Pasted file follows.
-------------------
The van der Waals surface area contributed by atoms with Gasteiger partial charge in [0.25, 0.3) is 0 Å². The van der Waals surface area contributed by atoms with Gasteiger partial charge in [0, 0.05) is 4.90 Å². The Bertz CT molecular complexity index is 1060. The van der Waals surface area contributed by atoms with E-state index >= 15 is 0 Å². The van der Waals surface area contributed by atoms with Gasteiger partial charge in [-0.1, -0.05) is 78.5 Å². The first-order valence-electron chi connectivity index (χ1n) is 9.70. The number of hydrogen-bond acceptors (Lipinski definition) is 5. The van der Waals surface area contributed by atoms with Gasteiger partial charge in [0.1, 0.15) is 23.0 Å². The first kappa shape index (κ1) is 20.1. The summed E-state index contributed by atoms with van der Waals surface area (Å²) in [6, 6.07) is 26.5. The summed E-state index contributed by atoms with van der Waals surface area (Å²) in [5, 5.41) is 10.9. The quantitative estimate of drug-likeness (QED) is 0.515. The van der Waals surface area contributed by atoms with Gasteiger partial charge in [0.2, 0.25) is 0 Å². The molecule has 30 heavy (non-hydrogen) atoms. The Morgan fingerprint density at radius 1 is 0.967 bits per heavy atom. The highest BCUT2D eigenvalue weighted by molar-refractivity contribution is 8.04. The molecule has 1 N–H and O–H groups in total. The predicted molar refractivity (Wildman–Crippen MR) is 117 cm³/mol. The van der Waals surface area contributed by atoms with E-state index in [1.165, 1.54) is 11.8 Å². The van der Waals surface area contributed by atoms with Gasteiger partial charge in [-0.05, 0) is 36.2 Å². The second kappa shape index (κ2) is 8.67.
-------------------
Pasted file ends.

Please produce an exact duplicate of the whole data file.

The van der Waals surface area contributed by atoms with Gasteiger partial charge in [0.25, 0.3) is 0 Å². The van der Waals surface area contributed by atoms with Gasteiger partial charge in [0, 0.05) is 4.90 Å². The Bertz CT molecular complexity index is 1060. The van der Waals surface area contributed by atoms with E-state index >= 15 is 0 Å². The van der Waals surface area contributed by atoms with Gasteiger partial charge in [-0.1, -0.05) is 78.5 Å². The first-order valence-electron chi connectivity index (χ1n) is 9.70. The number of hydrogen-bond acceptors (Lipinski definition) is 5. The van der Waals surface area contributed by atoms with Gasteiger partial charge in [0.1, 0.15) is 23.0 Å². The first kappa shape index (κ1) is 20.1. The summed E-state index contributed by atoms with van der Waals surface area (Å²) in [6, 6.07) is 26.5. The summed E-state index contributed by atoms with van der Waals surface area (Å²) in [5, 5.41) is 10.9. The quantitative estimate of drug-likeness (QED) is 0.515. The van der Waals surface area contributed by atoms with Gasteiger partial charge in [0.2, 0.25) is 0 Å². The molecule has 30 heavy (non-hydrogen) atoms. The Morgan fingerprint density at radius 1 is 0.967 bits per heavy atom. The highest BCUT2D eigenvalue weighted by molar-refractivity contribution is 8.04. The molecule has 1 N–H and O–H groups in total. The predicted molar refractivity (Wildman–Crippen MR) is 117 cm³/mol. The van der Waals surface area contributed by atoms with E-state index in [1.165, 1.54) is 11.8 Å². The van der Waals surface area contributed by atoms with Gasteiger partial charge in [-0.05, 0) is 36.2 Å². The second kappa shape index (κ2) is 8.67.